A successful medical practice is a living creature, which must be expected to adapt to patient needs as they evolve. For established medical practitioners, this can be difficult, particularly if your location or office space no longer serves your needs. So, before the New Year officially envelops us all, let’s take some time to consider what you can do to help your practice effectively transition to the patients of 2020.
1. Practice Self Care
Physician burnout is a real thing, and it can happen at any point in your career. The American Academy of Family Physicians states that burnout affects around 1 in 3 physicians at any given time and represents a legitimate threat to the health of the practice and the quality of patient care. Given its all-encompassing effects, the potential for burnout should be your first consideration for a successful medical practice.
The AAFP suggests that the first step to relieving the symptoms of burnout is to streamline your day. The best way to streamline is to fully embrace your EHR (Electronic Health Record). It can feel like a waste of time for many practitioners. However, if you learn to use it effectively, it can be used to automate a lot of processes that you would normally perform manually.
In addition to realizing the potential of your EHR, you should limit yourself to documenting only the necessary data. Good physicians have incredible attention to detail. It can be tempting to put as much data as possible into your notes. Instead, Dr. Dike Drummond writes, physicians should focus on fitting the data into three necessary categories: “billing, medicolegal, and continuity.” There will be some exceptions, but once you begin thinking categorically, you can use language more effectively.
2. Evaluate Your Office Space
It is a given that population densities and demographics change over time along with the technology that is required by a modern medical practice. At the start of this year, re-evaluate the location and orientation of your office space.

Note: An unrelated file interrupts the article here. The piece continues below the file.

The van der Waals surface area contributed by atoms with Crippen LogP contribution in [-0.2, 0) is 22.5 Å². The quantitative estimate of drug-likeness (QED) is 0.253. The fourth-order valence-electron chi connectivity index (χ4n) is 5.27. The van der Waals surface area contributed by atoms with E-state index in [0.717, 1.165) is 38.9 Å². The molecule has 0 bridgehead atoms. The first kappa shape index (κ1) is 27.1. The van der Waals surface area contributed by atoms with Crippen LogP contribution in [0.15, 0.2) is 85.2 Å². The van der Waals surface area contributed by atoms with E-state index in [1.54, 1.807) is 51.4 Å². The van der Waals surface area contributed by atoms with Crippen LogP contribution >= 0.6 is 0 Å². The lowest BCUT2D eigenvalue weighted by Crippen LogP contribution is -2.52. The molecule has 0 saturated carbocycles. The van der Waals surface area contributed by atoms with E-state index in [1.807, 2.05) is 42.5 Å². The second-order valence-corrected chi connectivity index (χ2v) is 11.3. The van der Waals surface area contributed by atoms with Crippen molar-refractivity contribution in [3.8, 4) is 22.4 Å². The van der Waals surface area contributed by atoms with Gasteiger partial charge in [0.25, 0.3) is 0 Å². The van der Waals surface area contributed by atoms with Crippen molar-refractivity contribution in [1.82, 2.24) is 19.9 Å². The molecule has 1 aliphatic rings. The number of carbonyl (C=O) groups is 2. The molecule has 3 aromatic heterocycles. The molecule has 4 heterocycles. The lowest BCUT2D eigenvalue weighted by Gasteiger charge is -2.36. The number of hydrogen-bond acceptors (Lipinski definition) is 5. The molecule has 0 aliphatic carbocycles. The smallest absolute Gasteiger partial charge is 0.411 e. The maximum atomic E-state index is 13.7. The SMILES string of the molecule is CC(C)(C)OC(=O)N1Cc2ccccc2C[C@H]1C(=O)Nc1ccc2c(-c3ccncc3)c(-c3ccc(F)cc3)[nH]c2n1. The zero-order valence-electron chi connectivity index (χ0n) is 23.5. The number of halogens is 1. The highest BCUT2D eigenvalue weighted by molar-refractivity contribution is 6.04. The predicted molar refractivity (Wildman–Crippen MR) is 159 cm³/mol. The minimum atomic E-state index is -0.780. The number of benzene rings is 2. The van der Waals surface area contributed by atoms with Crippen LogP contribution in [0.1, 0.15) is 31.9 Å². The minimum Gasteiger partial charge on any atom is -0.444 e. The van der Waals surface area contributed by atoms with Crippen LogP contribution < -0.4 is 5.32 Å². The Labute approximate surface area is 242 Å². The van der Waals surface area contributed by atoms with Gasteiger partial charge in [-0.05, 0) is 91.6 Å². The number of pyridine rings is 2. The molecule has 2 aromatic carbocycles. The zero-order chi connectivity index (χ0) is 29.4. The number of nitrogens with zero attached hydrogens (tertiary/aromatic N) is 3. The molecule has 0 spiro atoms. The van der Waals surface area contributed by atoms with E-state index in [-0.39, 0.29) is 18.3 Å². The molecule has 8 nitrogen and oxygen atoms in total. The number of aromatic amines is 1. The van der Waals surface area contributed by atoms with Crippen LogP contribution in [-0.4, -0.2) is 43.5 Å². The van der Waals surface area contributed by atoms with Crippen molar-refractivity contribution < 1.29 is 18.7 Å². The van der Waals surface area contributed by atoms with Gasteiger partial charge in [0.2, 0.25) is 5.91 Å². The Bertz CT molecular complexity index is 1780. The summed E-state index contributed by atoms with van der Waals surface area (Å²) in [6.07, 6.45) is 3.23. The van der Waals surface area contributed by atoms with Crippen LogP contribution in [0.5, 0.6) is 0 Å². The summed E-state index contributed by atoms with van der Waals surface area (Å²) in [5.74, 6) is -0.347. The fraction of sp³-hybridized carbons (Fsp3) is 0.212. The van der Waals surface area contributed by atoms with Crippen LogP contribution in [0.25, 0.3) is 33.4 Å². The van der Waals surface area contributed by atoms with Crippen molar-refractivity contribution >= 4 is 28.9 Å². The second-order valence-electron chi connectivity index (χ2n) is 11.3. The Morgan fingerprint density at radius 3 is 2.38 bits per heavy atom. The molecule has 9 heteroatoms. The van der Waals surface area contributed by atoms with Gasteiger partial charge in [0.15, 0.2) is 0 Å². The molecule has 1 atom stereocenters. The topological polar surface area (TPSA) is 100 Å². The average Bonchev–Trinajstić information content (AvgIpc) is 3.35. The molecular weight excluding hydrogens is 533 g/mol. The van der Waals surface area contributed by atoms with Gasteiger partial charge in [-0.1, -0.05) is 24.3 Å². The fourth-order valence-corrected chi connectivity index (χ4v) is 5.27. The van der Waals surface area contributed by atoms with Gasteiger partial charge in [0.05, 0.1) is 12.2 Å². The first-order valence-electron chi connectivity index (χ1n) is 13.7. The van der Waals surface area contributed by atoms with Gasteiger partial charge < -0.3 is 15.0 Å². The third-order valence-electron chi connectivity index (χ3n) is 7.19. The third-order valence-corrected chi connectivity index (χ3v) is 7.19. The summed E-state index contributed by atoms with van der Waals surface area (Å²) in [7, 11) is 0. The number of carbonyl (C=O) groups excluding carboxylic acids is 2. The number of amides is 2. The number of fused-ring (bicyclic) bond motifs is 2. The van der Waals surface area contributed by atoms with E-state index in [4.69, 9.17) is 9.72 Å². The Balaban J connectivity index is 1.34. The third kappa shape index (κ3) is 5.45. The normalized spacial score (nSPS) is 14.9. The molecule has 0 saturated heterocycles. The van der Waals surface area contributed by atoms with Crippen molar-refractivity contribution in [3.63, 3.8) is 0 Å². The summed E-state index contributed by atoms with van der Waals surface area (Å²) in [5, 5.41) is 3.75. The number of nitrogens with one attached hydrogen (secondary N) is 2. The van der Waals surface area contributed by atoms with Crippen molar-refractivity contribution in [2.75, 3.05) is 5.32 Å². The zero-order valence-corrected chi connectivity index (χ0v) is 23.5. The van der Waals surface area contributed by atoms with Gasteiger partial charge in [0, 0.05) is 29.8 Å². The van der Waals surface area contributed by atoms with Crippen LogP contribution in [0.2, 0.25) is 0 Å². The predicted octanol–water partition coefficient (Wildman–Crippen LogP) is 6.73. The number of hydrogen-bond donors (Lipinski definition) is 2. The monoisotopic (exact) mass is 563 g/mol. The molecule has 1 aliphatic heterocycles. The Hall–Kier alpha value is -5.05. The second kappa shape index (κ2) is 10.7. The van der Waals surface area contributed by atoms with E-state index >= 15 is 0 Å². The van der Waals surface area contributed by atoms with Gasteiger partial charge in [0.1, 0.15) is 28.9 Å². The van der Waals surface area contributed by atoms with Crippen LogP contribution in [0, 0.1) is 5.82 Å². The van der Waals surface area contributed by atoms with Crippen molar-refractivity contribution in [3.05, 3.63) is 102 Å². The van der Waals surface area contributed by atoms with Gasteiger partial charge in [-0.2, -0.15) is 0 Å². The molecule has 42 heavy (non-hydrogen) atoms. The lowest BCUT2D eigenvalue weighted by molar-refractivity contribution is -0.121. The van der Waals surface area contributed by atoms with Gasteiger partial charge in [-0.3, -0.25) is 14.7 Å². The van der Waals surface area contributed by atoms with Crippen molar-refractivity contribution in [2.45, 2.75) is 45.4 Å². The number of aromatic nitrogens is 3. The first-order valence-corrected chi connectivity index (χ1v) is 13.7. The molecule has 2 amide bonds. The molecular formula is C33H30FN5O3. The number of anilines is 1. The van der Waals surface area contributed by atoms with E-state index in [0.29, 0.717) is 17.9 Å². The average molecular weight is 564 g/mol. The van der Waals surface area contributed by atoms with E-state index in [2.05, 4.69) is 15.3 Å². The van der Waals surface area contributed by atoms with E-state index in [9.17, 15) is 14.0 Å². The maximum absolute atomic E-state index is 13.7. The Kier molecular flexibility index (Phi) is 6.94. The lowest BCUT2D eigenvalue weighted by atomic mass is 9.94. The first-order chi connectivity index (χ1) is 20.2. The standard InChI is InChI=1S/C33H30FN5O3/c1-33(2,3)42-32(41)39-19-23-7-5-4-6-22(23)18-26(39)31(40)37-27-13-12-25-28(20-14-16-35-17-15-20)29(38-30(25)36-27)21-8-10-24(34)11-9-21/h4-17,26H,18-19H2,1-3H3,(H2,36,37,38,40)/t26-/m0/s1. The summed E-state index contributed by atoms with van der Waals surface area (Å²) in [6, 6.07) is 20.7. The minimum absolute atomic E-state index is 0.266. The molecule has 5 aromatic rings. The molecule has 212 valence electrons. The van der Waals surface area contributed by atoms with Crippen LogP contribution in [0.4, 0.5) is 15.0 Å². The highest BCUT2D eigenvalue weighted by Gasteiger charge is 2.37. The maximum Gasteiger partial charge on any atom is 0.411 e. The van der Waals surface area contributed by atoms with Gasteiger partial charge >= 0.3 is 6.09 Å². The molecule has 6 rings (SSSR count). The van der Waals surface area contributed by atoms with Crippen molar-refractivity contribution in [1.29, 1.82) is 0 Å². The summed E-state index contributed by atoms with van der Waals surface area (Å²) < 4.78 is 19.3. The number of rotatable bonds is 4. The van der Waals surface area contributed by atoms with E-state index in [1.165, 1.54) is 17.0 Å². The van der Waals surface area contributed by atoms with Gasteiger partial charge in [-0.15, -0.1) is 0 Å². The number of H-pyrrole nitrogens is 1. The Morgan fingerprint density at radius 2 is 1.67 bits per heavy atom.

The American Medical Association’s Journal of Ethics reveals that medical spending can vary up to 250% based on geographic location alone. The initial article is intended to demonstrate the inefficiency of the current American health system. The unintended consequence is that it also argues for the importance of location to a successful medical practice.
If your target population has moved due to gentrification or rezoning, then your practice should also move if you are expecting continued growth. In a city with extreme wealth disparity, such as Los Angeles, a previously successful practice may not survive a major flux. Fortunately, Boulevard Medical Properties specializes in finding ideal office spaces in Los Angeles. This makes the transition much easier for an already busy physician.
3. Evaluate Workflow
Efficiency is key to a successful medical practice. It’s probably time to see if your staff is managing patients and patient records effectively. As mentioned above, you should automate wherever you can, leaving your core staff to perform their work with as little interference as possible.
Do a walkthrough of the patient experience and recording process with your staff. This helps identify redundancies and create a more direct workflow in your practice. This may also be a good time to evaluate your staff and identify any potential problems in performance or attitude. In both cases, Physician’s Practice suggests that retraining may be a better use of your time than replacing the employee.
Retraining can begin by simply identifying the cause of your employee’s dissatisfaction or confusion. If you work with the employee to fix the problem, they’re more likely to appreciate your involvement and concern. In the meantime, you also avoid a laborious and costly hiring and training process.
4. Check for Quality
As with any office, there are plenty of things that a physician may not see while they’re busy with patients. To ensure the quality of the entire patient experience, look into adding a survey to your automated systems. Although you should certainly be prepared to adjust for bias in your survey results, they will help you to identify patterns in patient care. This could lead to effective changes in your practice.
If you notice patient engagement in your surveys is low, consider doing a monthly or annual raffle as an incentive for participants. You may even consider making it part of a local event. This would simultaneously allow you to integrate yourself into the community, an added bonus.
Regardless of where you find your practice at the beginning of this year, it’s a perfect time to re-think where you are and where you would like to be at the end of this year.